The following is from an interview I did for a FemaleBB.com.
How is strength training good for women specifically?
Prevention of osteoporosis would be a great reason women should strength train. Research indicates that long-term weight training can help maintain and even form new bone. Those that already do suffer from osteoporosis could still make improvements in balance and coordination, thus preventing the chance of falling. Also, if a woman wants to get leaner by dropping body fat, she has to move loads that are challenging. Not only will strength training provide a more healthy metabolism because it helps to increase and maintain lean tissue, but it will also burn more calories post-workout when compared to lower intensity activities.
What are the main differences between strength training and other kinds of weight training?
Dr. Brad Schoenfeld’s research on muscle hypertrophy (growth) suggests that three types of stimulus are necessary for optimal progress in your resistance training efforts: muscle damage, metabolic stress and mechanical tension. Not only do you need lighter loads and higher reps but also heavier loads with lower reps to increase overall strength and joint structural integrity which may prevent injury in the long run. Constantly using the same weights and loads will prevent progression and may even regress your efforts of obtaining that lean, defined physique you desire due to adaptation.
What are the main supplements should women take while they are strength training?
Above all else, nutrition should be dialed in by observing the diet as a whole and not one meal or item in isolation. Adequate protein, carbohydrate, and fat intake must be prioritized first. If your goal is getting stronger, creatine monohydrate would be at the top of my list. It has been proven in both long-term and short-term research to be safe and effective for both men and women with no negative side-effects and also has benefits outside of athletic performance.
What advice can you give women who want to start strength training without injuring themselves, but while still pushing their limits?
Most women are unaware of what exercises to do and how to do them which is why I highly encourage they take on the help of a certified professional to show them the ropes of proper strength training and how to progress each exercise safely. A qualified trainer can help to push you while also helping to find levels of strength you never knew were possible. It’s all about proper progression and doing the best of YOUR OWN ability.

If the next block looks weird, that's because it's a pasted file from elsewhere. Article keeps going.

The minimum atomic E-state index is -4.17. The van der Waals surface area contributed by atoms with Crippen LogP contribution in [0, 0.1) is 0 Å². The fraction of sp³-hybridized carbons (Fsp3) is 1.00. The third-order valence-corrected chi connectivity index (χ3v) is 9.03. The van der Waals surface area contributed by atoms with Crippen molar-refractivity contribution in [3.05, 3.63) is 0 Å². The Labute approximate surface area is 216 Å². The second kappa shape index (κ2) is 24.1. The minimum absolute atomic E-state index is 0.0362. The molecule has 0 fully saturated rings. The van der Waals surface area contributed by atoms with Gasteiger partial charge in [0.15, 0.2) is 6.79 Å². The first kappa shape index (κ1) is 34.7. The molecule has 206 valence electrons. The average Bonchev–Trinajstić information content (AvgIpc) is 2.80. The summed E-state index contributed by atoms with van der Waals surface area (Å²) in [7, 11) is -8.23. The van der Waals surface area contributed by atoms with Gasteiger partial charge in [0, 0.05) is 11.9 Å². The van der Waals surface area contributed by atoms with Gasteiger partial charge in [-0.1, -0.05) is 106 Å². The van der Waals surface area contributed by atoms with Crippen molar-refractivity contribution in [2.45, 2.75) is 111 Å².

What advice can you give women who want to increase their strength without increasing their size? Is this even possible?
Yes, very possible. Just lift and monitor caloric intake according to your goal. Women have much lower testosterone levels than men which makes it very hard for them to pack on as much size. The rate of muscle growth per year a woman can naturally achieve declines over the span of several years. Also, take into account that while you’re making lean gains, you’re also losing body fat in the process. I wouldn’t worry about gaining a ton of muscle unless you are supplementing with some sort of anabolic steroid or hormonal manipulation.
What are the best exercises and/or training styles for increasing overall strength for women?
To keep it brief, implementing multi-joint lifts such as barbell squats, deadlifts, shoulder press variations, pull-up or rowing variations, and horizontal pressing variations (push ups and bench press) using varying loads and intensities in a periodized fashion will yield the best overall results for continued progress. Most women are afraid or lack the formal education to perform the compound lifts that make up the basis of a strength training program. Embrace them and you will achieve lean gains.
What are 3 of the most common mistakes women make when strength training and how can they be avoided?
In my opinion, the three most common mistakes that are made if you have some formal training is not learning how to use periodization, not having proper form or going full range of motion, and not using variety in your training sessions. People often get stuck doing the same things over and over because it may have worked for a while then they stop seeing progress. Again, using varying loads and intensities, performing the exercise through a full range of motion, and incorporating different assistance exercises can sometimes make all the difference.
Any other information you feel might be pertinent?
Lift heavy, lift often, and you will obtain YOUR ideal physique!